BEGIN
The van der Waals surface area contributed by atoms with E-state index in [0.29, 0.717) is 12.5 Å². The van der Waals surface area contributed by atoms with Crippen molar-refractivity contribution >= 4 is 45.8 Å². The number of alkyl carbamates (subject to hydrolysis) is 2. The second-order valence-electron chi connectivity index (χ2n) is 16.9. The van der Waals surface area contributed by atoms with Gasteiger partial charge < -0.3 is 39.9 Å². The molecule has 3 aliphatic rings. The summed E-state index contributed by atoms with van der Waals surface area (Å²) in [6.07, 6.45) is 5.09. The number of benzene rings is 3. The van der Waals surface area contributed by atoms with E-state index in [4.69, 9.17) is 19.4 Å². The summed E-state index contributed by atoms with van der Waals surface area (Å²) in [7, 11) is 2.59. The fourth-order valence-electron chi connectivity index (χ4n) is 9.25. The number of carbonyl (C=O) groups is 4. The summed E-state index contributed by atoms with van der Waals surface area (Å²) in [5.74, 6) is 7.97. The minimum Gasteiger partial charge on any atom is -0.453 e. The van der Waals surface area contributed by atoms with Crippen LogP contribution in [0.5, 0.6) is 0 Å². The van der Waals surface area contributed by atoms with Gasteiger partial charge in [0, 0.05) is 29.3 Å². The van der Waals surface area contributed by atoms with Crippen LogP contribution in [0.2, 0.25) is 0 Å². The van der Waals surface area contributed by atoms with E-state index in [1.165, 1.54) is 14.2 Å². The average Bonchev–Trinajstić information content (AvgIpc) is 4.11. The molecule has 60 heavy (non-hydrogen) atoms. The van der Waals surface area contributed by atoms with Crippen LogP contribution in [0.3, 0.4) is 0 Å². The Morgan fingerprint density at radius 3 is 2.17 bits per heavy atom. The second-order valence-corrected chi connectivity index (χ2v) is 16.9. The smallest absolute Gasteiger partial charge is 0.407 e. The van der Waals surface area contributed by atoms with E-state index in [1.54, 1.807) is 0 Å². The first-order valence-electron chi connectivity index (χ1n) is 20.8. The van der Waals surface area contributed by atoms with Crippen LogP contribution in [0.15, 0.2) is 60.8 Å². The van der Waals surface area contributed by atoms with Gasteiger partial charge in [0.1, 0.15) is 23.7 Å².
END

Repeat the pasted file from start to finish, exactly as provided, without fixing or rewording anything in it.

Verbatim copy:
The van der Waals surface area contributed by atoms with E-state index in [0.29, 0.717) is 12.5 Å². The van der Waals surface area contributed by atoms with Crippen molar-refractivity contribution >= 4 is 45.8 Å². The number of alkyl carbamates (subject to hydrolysis) is 2. The second-order valence-electron chi connectivity index (χ2n) is 16.9. The van der Waals surface area contributed by atoms with Gasteiger partial charge < -0.3 is 39.9 Å². The molecule has 3 aliphatic rings. The summed E-state index contributed by atoms with van der Waals surface area (Å²) in [6.07, 6.45) is 5.09. The number of benzene rings is 3. The van der Waals surface area contributed by atoms with E-state index in [4.69, 9.17) is 19.4 Å². The summed E-state index contributed by atoms with van der Waals surface area (Å²) in [7, 11) is 2.59. The fourth-order valence-electron chi connectivity index (χ4n) is 9.25. The number of carbonyl (C=O) groups is 4. The summed E-state index contributed by atoms with van der Waals surface area (Å²) in [5.74, 6) is 7.97. The minimum Gasteiger partial charge on any atom is -0.453 e. The van der Waals surface area contributed by atoms with Crippen LogP contribution in [0.5, 0.6) is 0 Å². The van der Waals surface area contributed by atoms with Gasteiger partial charge in [0, 0.05) is 29.3 Å². The van der Waals surface area contributed by atoms with Crippen LogP contribution in [0.2, 0.25) is 0 Å². The van der Waals surface area contributed by atoms with E-state index in [1.165, 1.54) is 14.2 Å². The average Bonchev–Trinajstić information content (AvgIpc) is 4.11. The molecule has 60 heavy (non-hydrogen) atoms. The van der Waals surface area contributed by atoms with Crippen LogP contribution in [0.3, 0.4) is 0 Å². The Morgan fingerprint density at radius 3 is 2.17 bits per heavy atom. The second-order valence-corrected chi connectivity index (χ2v) is 16.9. The smallest absolute Gasteiger partial charge is 0.407 e. The van der Waals surface area contributed by atoms with E-state index in [1.54, 1.807) is 0 Å². The first-order valence-electron chi connectivity index (χ1n) is 20.8. The van der Waals surface area contributed by atoms with Crippen LogP contribution in [0.15, 0.2) is 60.8 Å². The van der Waals surface area contributed by atoms with Gasteiger partial charge in [0.1, 0.15) is 23.7 Å².